Bill Currier, chair of the Oregon Republican Party, told Breitbart News the Beaver state’s Republican state senators used a walkout as a “last resort” against their Democrat counterparts’ attachment of an emergency clause to prevent a public referendum on House Bill 2020.
The bill is a “cap and trade” measure taxing the production of carbon dioxide emissions. He joined Thursday’s edition of SiriusXM’s Breitbart News Tonight for an interview with hosts Rebecca Mansour and Joel Pollak in which he defended Oregon’s State Senate Republicans’ walkout.
On Thursday, Oregon’s Democrat Governor, Kate Brown, authorized state police to find the state’s missing Republican lawmakers after they failed to show up for a vote on the aforementioned bill. If passed, the bill would tax carbon dioxide emissions. The bill’s text mandates implementation of a “carbon pricing program” to “combat climate change,” which it attributes to carbon dioxide emissions.
Oregon’s Democrats are “trying to bring the Republicans back to have that quorum so that they can basically control the outcome of something that has widespread dissent and opposition” across the state, said Currier.
House Bill 2020 would “basically ensure the devastation of Oregon’s economy,” added Currier, “which has already been attacked repeatedly with these bills to tax and regulate Oregon businesses into oblivion.”
Currier explained Oregon’s current Senate composition. “We have 30 members in the Senate,” he said. “Twelve are Republican, and we have one vacant seat at the moment. Eleven Senate Republicans did walk out after about ten hours of negotiation, and basically what they were asking for was for the Democrats to stop using what they call the emergency clause on all of their bills.”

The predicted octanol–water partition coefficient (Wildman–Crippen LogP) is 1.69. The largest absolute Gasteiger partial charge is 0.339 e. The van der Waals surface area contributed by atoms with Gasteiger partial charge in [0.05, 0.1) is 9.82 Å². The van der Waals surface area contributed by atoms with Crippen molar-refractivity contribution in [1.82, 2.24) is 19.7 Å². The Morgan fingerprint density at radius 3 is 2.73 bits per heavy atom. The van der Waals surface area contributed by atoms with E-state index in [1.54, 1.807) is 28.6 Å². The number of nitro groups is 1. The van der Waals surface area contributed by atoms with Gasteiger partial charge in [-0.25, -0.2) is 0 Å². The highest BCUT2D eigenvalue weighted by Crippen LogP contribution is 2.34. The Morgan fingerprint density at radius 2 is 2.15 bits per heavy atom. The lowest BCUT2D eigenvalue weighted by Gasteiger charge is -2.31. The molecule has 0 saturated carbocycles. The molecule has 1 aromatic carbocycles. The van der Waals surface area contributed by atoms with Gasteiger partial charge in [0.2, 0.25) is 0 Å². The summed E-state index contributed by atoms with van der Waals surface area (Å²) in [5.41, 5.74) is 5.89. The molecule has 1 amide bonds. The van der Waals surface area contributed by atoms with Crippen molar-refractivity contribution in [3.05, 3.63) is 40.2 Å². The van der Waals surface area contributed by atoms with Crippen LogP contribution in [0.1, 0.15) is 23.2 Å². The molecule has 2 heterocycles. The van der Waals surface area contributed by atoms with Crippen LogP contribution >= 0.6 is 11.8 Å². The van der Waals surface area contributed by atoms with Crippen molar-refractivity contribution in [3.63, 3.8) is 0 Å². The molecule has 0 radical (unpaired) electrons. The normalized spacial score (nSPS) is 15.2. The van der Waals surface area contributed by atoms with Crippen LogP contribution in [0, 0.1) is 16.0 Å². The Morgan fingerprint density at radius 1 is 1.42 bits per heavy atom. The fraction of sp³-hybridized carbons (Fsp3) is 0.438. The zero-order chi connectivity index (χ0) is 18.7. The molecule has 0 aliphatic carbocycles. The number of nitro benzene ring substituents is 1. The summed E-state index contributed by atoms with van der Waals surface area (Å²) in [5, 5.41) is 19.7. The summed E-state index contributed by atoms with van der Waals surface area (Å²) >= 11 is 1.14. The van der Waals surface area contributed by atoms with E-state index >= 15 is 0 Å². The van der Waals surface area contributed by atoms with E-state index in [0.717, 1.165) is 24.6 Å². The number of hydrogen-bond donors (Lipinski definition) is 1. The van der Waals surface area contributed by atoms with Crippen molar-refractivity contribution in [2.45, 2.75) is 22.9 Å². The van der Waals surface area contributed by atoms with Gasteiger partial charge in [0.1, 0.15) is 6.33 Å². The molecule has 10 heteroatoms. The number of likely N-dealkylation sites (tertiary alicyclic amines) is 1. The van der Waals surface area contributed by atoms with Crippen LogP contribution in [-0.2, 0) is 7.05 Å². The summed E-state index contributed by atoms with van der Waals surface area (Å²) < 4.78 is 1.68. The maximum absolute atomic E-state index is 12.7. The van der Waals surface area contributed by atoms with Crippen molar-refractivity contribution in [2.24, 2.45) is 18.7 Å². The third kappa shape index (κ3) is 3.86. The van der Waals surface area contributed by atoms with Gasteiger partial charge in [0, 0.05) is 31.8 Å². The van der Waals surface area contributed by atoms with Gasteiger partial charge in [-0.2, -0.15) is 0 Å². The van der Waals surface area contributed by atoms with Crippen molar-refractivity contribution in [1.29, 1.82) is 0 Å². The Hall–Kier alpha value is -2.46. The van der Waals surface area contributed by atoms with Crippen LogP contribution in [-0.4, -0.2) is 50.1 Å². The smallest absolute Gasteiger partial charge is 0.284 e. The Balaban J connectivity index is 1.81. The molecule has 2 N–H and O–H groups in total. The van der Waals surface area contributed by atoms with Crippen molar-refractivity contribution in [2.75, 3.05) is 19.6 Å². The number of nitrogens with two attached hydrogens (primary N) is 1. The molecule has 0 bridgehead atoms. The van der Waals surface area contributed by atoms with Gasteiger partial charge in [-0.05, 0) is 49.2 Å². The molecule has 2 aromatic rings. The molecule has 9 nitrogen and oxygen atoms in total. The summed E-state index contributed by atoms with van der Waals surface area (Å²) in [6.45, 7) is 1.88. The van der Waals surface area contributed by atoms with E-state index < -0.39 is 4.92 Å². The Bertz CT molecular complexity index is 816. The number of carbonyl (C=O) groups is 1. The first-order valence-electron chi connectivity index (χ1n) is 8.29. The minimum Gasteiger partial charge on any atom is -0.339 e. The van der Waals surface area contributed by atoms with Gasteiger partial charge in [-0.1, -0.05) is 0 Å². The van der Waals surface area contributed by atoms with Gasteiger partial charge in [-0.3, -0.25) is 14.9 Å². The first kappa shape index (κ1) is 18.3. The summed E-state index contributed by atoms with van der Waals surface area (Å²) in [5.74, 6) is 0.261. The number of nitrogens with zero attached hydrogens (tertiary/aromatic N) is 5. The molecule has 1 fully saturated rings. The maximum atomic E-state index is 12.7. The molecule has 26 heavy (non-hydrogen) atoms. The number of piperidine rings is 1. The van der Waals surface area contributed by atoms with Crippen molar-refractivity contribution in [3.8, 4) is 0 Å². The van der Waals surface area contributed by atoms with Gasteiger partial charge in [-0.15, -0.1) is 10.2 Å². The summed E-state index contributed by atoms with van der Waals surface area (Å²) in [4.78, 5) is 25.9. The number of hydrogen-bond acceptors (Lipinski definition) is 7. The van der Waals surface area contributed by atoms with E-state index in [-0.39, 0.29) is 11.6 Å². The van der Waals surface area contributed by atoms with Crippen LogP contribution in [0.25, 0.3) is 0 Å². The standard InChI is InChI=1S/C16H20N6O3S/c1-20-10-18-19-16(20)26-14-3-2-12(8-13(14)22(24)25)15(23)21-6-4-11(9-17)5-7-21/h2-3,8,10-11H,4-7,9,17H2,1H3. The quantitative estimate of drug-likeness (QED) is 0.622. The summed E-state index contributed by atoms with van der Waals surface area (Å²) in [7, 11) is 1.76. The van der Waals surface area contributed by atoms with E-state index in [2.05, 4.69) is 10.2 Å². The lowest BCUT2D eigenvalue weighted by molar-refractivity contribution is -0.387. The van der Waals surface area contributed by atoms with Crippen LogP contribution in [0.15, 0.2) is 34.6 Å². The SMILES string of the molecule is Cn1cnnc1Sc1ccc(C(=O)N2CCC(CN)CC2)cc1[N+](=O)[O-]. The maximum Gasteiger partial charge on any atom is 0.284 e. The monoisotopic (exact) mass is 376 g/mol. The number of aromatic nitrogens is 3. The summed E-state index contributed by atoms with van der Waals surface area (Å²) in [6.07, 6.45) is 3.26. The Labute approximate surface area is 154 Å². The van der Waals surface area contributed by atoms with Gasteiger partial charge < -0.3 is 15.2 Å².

“Just about every bill that’s been put forward has had an emergency clause attached to it which is supposed to be used — imagine this — in an emergency,” added Currier. “What the effect of that is, it denies the people having a vote on it because it prevents a referral to the voters. By putting that emergency clause on there, they’re essentially preventing the voters from voting on issues that they don’t want the voters to overturn.”
Currier continued, “We’ve had such massive state-wide protests and pushback against cap and trade here in Oregon … at town halls that the Democrats tried to sell out in the rural areas.” Rural areas, he stated, “are most negatively affected by this cap and trade because it puts the burden on them … in terms of fuel costs that aren’t borne by the urban areas, supposedly to achieve some sort of environmental benefit.”